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StellaBean
28th of July 2009 (Tue), 08:31
I've been using the Crumpler 7mdh since I got my gear and I hate to say, I'm not loving it.

I've had my eye on the backpacks since the day I bought my gear but what puts me off is the idea of having my stuff behind me, vulnerable to nimble fingered ne'er do wells.

I love the organization of the Tamrac backpacks, but I worry about how easy they are to get into. I don't think I mind having to take MY time to get into the bag (or look at something like the flipside), but my question is: how easy or hard are these bags to get into when you "lock" them up and throw them on your back?

note: I don't have any place local to go touch and feel camera bags. :(

janvm
28th of July 2009 (Tue), 08:55
I bought a Lowepro flipside 400 a month ago for a trip to france. I found it to be very comfortable, even for walks up to 5 hours in mountanous terrain. Acces to the photography compartiment is definatly secure and easy to access using the flipside system. However, the extra compartiment you can use to store some food or a wallet/cellphone remains easily accesible...

DisrupTer911
28th of July 2009 (Tue), 08:58
the Crumpler backpacks don't allow access unless you remove it. the zippers are all on the backside of the pack and not out in the open.

Wilt
28th of July 2009 (Tue), 10:50
A razor blade, for making a quick and easy incision in a bag so that the contents can be extracted, needs to be considered in the choice of a theft proof bag.

StellaBean
28th of July 2009 (Tue), 12:04
A razor blade, for making a quick and easy incision in a bag so that the contents can be extracted, needs to be considered in the choice of a theft proof bag.

jeez, I never considered that. would I look stupid wearing my backpack on the front of me? :rolleyes:

advaitin
28th of July 2009 (Tue), 12:20
First of all, read this blog:

http://practicaltravelgear.blogspot.com/2008/07/daysafe-200-theft-proof-laptop-daypack.html

I used one of these packs for a month in Europe this spring, mostly in Italy. For travel from station to hotel, train travel between cities, I carried a Canon 5DM2, 15mm, 16-35, 24-105 IS, 70-200 f4 IS, one flash, 2 Canon teleconverters, one spare hard drive and a laptop and a monopod on one side pocket and tripod (gitzo traveller) on the other. Total weight 45 pounds.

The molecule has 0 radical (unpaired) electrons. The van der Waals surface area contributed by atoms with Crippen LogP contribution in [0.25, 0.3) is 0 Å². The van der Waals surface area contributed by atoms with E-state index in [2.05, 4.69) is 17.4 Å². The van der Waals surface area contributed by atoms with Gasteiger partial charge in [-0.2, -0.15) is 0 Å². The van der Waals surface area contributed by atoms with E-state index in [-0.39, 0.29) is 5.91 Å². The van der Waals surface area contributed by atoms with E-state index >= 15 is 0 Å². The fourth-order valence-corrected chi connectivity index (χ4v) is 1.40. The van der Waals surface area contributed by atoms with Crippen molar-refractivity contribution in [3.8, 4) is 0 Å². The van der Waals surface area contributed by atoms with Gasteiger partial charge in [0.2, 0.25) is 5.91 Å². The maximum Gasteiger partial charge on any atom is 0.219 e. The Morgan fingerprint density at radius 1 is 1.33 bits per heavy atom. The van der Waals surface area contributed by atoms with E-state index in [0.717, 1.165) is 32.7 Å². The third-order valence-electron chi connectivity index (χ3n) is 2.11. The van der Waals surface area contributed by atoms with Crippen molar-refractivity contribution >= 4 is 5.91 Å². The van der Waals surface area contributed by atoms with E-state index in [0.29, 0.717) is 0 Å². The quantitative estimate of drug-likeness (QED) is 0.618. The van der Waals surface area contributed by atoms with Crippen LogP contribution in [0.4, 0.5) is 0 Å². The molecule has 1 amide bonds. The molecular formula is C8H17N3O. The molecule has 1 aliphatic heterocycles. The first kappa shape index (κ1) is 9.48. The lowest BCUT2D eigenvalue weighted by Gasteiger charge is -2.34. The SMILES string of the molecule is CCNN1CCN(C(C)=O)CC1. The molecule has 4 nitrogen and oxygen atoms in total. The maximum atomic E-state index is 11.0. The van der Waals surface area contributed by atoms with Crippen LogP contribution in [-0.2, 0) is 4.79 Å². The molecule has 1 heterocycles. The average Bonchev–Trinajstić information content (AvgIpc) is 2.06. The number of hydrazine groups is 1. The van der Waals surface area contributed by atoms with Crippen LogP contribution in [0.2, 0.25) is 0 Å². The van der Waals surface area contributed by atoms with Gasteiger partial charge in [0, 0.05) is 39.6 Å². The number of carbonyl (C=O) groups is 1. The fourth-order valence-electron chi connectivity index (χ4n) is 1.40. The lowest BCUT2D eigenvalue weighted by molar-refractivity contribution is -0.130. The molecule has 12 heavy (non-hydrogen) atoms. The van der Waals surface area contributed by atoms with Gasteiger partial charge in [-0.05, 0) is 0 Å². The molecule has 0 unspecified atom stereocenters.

I was accidentally knocked off my feet on an up escalator and fell on the pack. Everything was so well padded that not one item suffered any damage--my legs got cut up and I had some other scrapes, but the pack which kept all the equipment safe also kept me from getting much more damage.

Once in the hotel, in Rome, for instance, I locked everything that I wasn't using on day trips in the removable insert to something solid in the hotel room (radiator pipe) and carried a couple of lenses in the bag, which was much lighter.

I recommend this bag very highly.

canonnoob
28th of July 2009 (Tue), 12:28
expedition 7x.. it is what I have and i love it. i have my:
1dmkIIn with sigma 70-200 2.8 attached
40d
430 ex
vivitar flash
16-35 2.8 II
50 1.8
85 1.8
18-55
box of cybersyncs
16-35 hood and the tripod collar for the 70-200

all put in the actual pack.

Then in some of the sleeves I have my filters and cleaning supplies as well as instruction manuals. In the front I carry my buiness cards and memory cards as well as any cables. It also has a nice large slot for my laptop (15.4" gateway).

Nice pack.. Its easy to get into and out of. i just put the bag down on the ground unzip and go..

IF you want me to take a shot of it with everything in it let me know. Last spring i put 27lbs of camera gear in it and took it with me to san antonio.. It was comfortable with the straps and it has pads near your waist.. overall a great backpack.

Wilt
28th of July 2009 (Tue), 14:22
jeez, I never considered that. would I look stupid wearing my backpack on the front of me? :rolleyes:

I used to work with a native of Italy who was a recent expat working in the US. It was he who told me about the methods of theft on the streets of Italy in high tourism cities. Razor blades were one such method of removing wallets from bags. (it was truly amazing to learn of the removal of wheels and tires from rental cars at a stop light, too!)

tvphotog
28th of July 2009 (Tue), 16:08
It would have to be a boxcutter and a big one at that to cut through the canvas and the storage pockets on the rear panel of most backpacks. Also, the tripod is generally there, blocking access to the interior. I'd worry more about comfort.
Check the Think Tank Rotation 360, which is my favorite travel pack. I love the Tamrac Expedition series, but I think the Rotation 360 has more options. Same size as the Expedition 5X.